Stage 3 alteration has been divided into three substages:
  Stage 3A quartz-actinolite ±K feldspar-magnetite-sulphide veins, which contain clear to milky quartz and green-colored actinolite, with interstitial cavities filled by calcite, apatite, titanite, bornite, chalcopyrite and pyrite. Bornite contains small (<1 mm) inclusions of native gold and tennantite, and has been partially replaced by chalcopyrite. The margins of the Bufu syenite and the Bugoy pegmatite host an intense, barren to strongly mineralised domain of stage 3A quartz ±sulphide flooding, with associated disseminated chalcopyrite, bornite, actinolite, magnetite and rare titanite;
  Stage 3B quartz ±perthite veins and quartz-sulphide stockwork, representing the main period of quartz veining, consisting of two assemblages: a). barren quartz-perthite veins with related K feldspar alteration, which formed along the Quan porphyry-Bufu syenite contact; and b). an extensive, well-mineralised quartz-sulphide stockwork, with associated quartz-illite-calcite alteration. The stockwork veins are typically 0.5 to 15 cm wide and consist of grey to milky quartz intergrown with calcite, anhydrite, chalcopyrite, pyrite and accessory actinolite, orthoclase and bornite. The stage 3B quartz-sulphide stockwork is associated with an intensely developed illite-calcite alteration assemblage that contains disseminated sulphide mineralisation, the bulk of which is hosted in the Tunja monzonite and Quan porphyry.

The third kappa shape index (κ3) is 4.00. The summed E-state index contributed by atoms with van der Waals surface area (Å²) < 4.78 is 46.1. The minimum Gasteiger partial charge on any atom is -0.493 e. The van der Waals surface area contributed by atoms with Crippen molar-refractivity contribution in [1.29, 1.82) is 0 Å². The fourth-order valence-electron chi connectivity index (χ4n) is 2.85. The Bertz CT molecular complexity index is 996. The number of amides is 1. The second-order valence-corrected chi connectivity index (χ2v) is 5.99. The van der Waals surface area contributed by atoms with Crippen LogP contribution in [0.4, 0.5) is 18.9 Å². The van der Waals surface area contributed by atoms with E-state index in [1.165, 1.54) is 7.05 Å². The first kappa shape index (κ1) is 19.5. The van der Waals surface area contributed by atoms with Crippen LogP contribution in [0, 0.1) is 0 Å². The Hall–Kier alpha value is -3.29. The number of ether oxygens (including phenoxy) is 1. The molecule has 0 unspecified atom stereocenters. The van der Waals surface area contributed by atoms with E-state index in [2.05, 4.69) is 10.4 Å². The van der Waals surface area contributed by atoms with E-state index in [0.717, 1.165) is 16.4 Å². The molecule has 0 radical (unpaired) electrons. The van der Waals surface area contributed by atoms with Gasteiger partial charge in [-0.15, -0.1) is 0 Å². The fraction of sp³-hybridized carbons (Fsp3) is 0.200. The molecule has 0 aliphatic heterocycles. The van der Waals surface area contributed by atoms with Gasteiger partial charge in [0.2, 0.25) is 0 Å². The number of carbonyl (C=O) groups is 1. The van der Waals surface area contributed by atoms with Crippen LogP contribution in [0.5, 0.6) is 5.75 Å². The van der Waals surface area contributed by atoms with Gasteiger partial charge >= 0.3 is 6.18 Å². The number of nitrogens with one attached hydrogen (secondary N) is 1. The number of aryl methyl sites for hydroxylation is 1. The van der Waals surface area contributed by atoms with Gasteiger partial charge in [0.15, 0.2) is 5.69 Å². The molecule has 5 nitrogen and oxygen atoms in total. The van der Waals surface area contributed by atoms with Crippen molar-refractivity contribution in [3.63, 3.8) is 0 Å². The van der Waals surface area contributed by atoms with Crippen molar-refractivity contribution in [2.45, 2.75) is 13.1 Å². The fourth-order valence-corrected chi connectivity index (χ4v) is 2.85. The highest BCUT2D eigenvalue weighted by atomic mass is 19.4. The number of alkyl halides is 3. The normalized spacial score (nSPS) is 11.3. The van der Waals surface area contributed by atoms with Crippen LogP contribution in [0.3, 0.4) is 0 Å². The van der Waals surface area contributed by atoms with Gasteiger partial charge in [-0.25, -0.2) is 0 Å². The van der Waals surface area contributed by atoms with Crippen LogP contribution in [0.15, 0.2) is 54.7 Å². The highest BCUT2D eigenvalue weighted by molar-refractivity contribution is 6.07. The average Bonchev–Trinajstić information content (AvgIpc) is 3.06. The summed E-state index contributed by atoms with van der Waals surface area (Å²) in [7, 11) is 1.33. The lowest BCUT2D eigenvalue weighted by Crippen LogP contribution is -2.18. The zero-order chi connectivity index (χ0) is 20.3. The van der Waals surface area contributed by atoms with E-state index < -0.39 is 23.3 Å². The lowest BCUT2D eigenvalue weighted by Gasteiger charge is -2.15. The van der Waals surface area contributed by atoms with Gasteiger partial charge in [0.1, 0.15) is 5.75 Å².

Stage 3C calcite-sulphide ±quartz-illite veins, breccias and calcite-illite alteration and widespread, selectively pervasive calcite ± illite alteration of actinolite and plagioclase. Miarolitic cavities in the Bufu syenite were partly filled with calcite, chalcopyrite and pyrite, while sphalerite-galena-pyrite trails cut the Tunja monzonite and Quan porphyry. Breccias are typically clast-supported and consist of >95% angular quartz fragments in an altered matrix which comprises 1 to 5% of the breccia, and has been replaced by stage calcite ±illite,
Stage 4 intermediate argillic and high-level advanced argillic alteration followed mineralisation, and
Late stage 5, fault-related zeolite-calcite alteration and veining.

The deposit is oxidised from the surface to a depth of between 15 and 60 m, averaging 30 m to form a blanket that largely comprises silicification, clay and carbonate minerals, accompanied by secondary copper minerals including malachite and chrysocolla.

Published NI 43-101 compliant ore reserves and mineral resources (Redden and Moore for Oceana Minerals, July, 2011) were:
    Proven + probable reserves - 50.65 Mt @ 0.45% Cu, 1.03 g/t Au (included within resources);
    (including probable underground reserves - 5.91 Mt @ 0.45% Cu, 2.25 g/t Au);
    Measured + indicated resources - 70.17 Mt @ 0.41% Cu, 0.95 g/t Au;
    Inferred resources - 30.73 Mt @ 0.23% Cu, 0.44 g/t Au;

Published mineral resources (Joyce and Thomson for Climax Minerals, 2004?) were:
    Total resources - 121 Mt @ 0.39% Cu, 0.97 g/t Au (cut-off grade 0.5 g/t Au equivalent).

This summary is redominantly drawn from Wolfe and Cooke, 2011.

The most recent source geological information used to prepare this summary was dated: 2011.    
This description is a summary from published sources, the chief of which are listed below.
© Copyright Porter GeoConsultancy Pty Ltd.   Unauthorised copying, reproduction, storage or dissemination prohibited.

  References & Additional Information
 References to this deposit in the PGC Literature Collection:
Wolfe R C and Cooke D R,  2011 - Geology of the Didipio Region and Genesis of the Dinkidi Alkalic Porphyry Cu-Au Deposit and Related Pegmatites, Northern Luzon, Philippines : in    Econ. Geol.   v.106 pp. 1279-1315